My research is devoted to the study of the interactions between planetary scale tropical waves and cumulus convection. These interactions are small scale features which, despite the latest improvements in computational resources, are still not well captured by Today's general circulation models (GCM's). They occur at scales proportional to the size of the individual clouds of about 1 km while the GCM's use a grid size of about 50 km to weather and short term climate and 200 km for long term climate predictions. Although, it is well established that tropical cumulus convection constitutes one of the major energy sources for the atmospheric circulation, by means of the latent heat release and the mass transport associated with convective clouds, the feedback of the large scale dynamics and thermodynamics and its role in destabilizing/stabilizing the atmosphere and initiating/shutting off moist-convection is poorly understood.
GCM's use parametrization schemes to represent the bulk effects of the cloud supercluster envelopes on the atmospheric circulation rather than searching to keep track of each individual cloud. Closure theories are then used to assess the instability of the atmosphere and somehow trigger moist convective motions which feed back into the large scale circulation. Perhaps the most popular closure theories found in the literature which are used for convective superclusters are the wave CISK (convective instability of the second kind) and the WISHE (wind induced surface heat exchange, also called evaporation-wind feedback) instability mechanisms. One of the major discrepancies between these two theories is that CISK uses a fixed reservoir of convectively available potential energy (CAPE) while WISHE is based on the quasi-equilibrium assumption where the boundary layer is nearly constantly in equilibrium so that the sink of heat and mass, within the boundary layer, due to convective upward motions is almost always balanced by downward motions and surface evaporative fluxes and often uses rapid or instantaneous CAPE adjustment schemes.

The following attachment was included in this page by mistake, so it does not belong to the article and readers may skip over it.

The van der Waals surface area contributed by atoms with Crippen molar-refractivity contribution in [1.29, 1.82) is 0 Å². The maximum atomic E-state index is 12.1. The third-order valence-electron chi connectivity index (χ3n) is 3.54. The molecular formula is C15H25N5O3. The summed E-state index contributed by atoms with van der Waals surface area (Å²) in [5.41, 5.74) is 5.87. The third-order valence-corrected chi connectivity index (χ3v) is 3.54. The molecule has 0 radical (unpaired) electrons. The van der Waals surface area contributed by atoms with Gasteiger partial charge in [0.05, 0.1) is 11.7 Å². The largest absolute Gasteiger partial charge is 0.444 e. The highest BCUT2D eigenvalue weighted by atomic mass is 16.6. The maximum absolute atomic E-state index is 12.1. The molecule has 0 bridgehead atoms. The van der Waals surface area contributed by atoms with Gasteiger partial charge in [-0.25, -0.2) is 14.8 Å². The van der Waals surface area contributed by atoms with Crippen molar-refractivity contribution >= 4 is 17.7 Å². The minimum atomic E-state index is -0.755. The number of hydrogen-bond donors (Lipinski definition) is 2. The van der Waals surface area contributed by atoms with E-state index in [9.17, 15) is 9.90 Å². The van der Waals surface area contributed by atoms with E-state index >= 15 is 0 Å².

Simplified model convective parametrizations with a crude vertical resolution are often used for theoretical and numerical studies of the interactions between the large scale atmospheric circulation and deep penetrative convection. One of the objectives of theses studies is to establish and assess these closure theories by comparing the numerical results to observational records.
An other open question of fundamental importance arising in this field is related to the fact that unlike dry (or laboratory) convection, in the atmosphere there is a stable layer separating the well mixed boundary layer (which is connected to the sea surface) and the eventually unstable tropospheric interior inhibiting moist convection to occur spontaneously so that it is difficult to predict where and when deep penetrative convection is likely to happen. In my research I use numerical and stochastic models to address these issues.